Friday, May 18, 2012

I'm addicted to shadowboxing.

I find myself doing it constantly. It's good though. I'm slowly learning to pace myself through it. It's strange too that I'm finding I can get more power and snap into the more relaxed punching style. Relaxing while you box is one of those things that everybody "knows" but nobody really knows it until they've learned to do it through experience. That might be the toughest thing about learning to box. Reading about it is easy.

 Nowadays everybody is an expert on boxing theory. In practice though it's a whole other thing. You're going to lose a lot of rounds, you're going to get so tired that you can barely stand and you're going to sweat so much that at the end of a training session you can wring out your T-shirt like it's a wet washcloth. Very few people stick with boxing beyond the first few months. I see people come and go all the time. New people show up, typically in groups, and most of them are full of enthusiasm and untested knowledge. The lazy ones are immediately identified. When the rest of us are jumping rope, they're stretching. When the rest of us are jogging, they're walking. When the rest of us are shadowboxing, they're either standing still, chatting, or doing some kind of alternative fitness exercise. Wall sits or squats or something. Fuck them anyway.

I thought my years of strongman training and competition would be an advantage in boxing but it's not. It's almost a disadvantage. The added mass puts me a few weight classes above where I should be so all my sparring partners have a much longer reach than I do. The added power to my punches on the bag is okay but that kind of power fades quickly. Your power absolutely needs to come from technique first and foremost, and muscle second. That's probably why I shadowbox constantly now. I'm practicing how to throw punches like I'm cracking a whip instead of dropping a battering ram. My background in taekwondo is somewhat helpful but not much. The balance in the footwork is different. Also, while you can get a lot of power out of a taekwondo punch, it's such an overcommitment that you absolutely have to land it or you're screwed because there will be little or no time for a follow up. Great for breaking boards in the backyard but boards don't move around and they don't hit back.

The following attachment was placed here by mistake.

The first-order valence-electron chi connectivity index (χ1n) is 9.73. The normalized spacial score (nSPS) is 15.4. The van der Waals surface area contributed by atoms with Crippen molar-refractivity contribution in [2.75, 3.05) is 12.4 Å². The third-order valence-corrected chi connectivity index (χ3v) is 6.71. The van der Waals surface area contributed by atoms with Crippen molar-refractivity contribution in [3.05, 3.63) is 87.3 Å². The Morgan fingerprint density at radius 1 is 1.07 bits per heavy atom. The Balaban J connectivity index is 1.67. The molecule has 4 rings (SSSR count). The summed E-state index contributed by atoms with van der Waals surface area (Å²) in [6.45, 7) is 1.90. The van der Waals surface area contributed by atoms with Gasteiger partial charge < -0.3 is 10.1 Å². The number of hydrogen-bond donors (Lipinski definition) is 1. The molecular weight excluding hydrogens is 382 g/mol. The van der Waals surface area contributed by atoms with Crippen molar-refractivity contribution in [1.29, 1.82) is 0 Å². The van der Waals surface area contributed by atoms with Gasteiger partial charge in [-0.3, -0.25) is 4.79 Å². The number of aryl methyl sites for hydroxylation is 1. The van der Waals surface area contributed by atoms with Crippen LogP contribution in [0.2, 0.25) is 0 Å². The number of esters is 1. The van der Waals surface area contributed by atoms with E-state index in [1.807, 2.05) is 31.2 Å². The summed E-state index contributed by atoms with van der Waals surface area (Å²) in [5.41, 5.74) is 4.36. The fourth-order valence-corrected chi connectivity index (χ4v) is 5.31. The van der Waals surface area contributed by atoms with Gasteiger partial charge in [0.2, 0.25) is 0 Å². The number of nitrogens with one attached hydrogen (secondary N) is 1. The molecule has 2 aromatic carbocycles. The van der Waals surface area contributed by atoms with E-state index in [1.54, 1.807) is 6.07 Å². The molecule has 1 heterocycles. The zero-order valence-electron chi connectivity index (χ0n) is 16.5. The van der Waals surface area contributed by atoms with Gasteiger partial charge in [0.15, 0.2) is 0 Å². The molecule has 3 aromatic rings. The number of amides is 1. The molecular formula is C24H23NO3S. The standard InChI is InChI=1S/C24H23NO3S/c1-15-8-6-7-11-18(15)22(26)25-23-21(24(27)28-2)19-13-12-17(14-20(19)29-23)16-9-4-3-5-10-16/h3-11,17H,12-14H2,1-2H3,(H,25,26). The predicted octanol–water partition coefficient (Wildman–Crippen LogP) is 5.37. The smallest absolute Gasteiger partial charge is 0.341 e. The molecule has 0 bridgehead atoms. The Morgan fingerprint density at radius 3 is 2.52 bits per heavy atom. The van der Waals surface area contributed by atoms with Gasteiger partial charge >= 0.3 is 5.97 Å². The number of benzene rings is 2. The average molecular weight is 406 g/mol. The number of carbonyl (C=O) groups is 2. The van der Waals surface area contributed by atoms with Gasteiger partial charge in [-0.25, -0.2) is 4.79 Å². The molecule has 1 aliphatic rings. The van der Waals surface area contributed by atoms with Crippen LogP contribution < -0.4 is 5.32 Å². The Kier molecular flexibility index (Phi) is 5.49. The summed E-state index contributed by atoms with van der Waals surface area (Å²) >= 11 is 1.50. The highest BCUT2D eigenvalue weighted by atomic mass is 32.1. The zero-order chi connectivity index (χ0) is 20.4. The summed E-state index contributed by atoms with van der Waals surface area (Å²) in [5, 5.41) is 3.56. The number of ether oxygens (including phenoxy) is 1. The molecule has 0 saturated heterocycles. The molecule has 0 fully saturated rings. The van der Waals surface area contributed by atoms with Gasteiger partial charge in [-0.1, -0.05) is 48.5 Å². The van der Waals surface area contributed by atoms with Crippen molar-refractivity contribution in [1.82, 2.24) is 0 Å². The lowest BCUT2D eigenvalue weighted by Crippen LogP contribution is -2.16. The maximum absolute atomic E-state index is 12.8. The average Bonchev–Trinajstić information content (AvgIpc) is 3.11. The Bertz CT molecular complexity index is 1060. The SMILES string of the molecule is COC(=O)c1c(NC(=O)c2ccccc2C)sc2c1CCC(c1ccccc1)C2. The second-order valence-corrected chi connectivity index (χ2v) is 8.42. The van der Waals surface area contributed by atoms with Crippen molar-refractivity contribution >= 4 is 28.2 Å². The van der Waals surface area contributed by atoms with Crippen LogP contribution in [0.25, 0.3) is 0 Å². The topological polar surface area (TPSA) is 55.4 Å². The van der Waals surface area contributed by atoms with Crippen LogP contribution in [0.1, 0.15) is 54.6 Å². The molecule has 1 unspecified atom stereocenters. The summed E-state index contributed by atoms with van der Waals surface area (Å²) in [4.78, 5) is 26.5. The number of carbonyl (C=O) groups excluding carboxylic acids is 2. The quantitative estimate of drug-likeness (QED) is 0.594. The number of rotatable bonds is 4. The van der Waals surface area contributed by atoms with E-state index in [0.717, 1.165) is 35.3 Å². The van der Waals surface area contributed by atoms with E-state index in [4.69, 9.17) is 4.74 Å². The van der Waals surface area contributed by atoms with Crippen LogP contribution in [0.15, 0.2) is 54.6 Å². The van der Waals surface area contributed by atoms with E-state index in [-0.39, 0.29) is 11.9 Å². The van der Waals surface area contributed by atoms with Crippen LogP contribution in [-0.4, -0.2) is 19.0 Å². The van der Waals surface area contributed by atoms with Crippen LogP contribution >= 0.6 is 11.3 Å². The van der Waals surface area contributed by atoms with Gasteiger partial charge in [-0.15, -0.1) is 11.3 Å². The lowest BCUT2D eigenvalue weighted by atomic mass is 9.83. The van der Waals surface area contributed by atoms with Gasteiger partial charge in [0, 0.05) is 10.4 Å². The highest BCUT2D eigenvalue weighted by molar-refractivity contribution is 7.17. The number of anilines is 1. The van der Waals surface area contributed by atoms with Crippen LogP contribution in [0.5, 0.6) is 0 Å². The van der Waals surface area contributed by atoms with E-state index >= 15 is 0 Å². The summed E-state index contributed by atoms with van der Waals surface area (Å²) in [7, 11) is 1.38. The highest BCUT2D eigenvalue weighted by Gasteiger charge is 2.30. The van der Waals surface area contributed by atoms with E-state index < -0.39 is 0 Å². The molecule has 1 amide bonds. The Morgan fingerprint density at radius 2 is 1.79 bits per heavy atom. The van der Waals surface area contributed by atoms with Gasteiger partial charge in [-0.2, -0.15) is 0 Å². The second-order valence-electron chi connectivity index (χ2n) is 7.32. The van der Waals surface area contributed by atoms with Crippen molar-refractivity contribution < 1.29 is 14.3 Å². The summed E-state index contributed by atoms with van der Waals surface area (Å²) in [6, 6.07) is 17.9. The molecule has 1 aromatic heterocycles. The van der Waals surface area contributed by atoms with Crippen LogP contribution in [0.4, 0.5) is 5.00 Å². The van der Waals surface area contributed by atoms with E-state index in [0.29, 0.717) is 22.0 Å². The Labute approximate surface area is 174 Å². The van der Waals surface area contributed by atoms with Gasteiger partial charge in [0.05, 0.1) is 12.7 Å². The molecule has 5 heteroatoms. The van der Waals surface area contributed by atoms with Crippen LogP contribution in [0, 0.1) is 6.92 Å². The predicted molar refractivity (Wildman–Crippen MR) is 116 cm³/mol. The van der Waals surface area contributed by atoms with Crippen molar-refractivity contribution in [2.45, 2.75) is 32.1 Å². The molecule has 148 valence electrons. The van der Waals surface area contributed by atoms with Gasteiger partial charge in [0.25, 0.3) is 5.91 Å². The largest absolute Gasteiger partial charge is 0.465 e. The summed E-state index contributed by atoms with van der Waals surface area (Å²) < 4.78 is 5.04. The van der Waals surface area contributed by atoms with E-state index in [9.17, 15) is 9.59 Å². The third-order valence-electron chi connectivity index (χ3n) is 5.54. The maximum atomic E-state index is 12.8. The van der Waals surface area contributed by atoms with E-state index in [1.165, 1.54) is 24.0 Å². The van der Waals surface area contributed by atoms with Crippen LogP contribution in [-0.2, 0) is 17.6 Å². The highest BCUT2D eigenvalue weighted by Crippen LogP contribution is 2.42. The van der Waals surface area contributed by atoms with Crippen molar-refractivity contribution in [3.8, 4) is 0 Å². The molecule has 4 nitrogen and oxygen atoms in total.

The blocks found in taekwondo are almost useless. Positioning, footwork and head movement go so much farther than blocking does that there's very little comparison. And if and when you do block, it's a very small motion with the rear hand and then right back to your guard position and not an attack in itself meant to break your opponent's wrist or whatever. Those kind of blocks are another example of overcommitment. Chances are they'll miss anyway because punches come at you a lot faster in the ring than they do in a parking lot brawl. Not to mention an experienced fighter will be throwing combinations. You'll never be able to block them all and you'll open yourself up sooner rather than later. This isn't the Matrix. You can't recognize an attack and then launch that heavy a counter-attack before it gets to you. Not for very long anyway. Learn to keep moving, keep your hands up and your head down.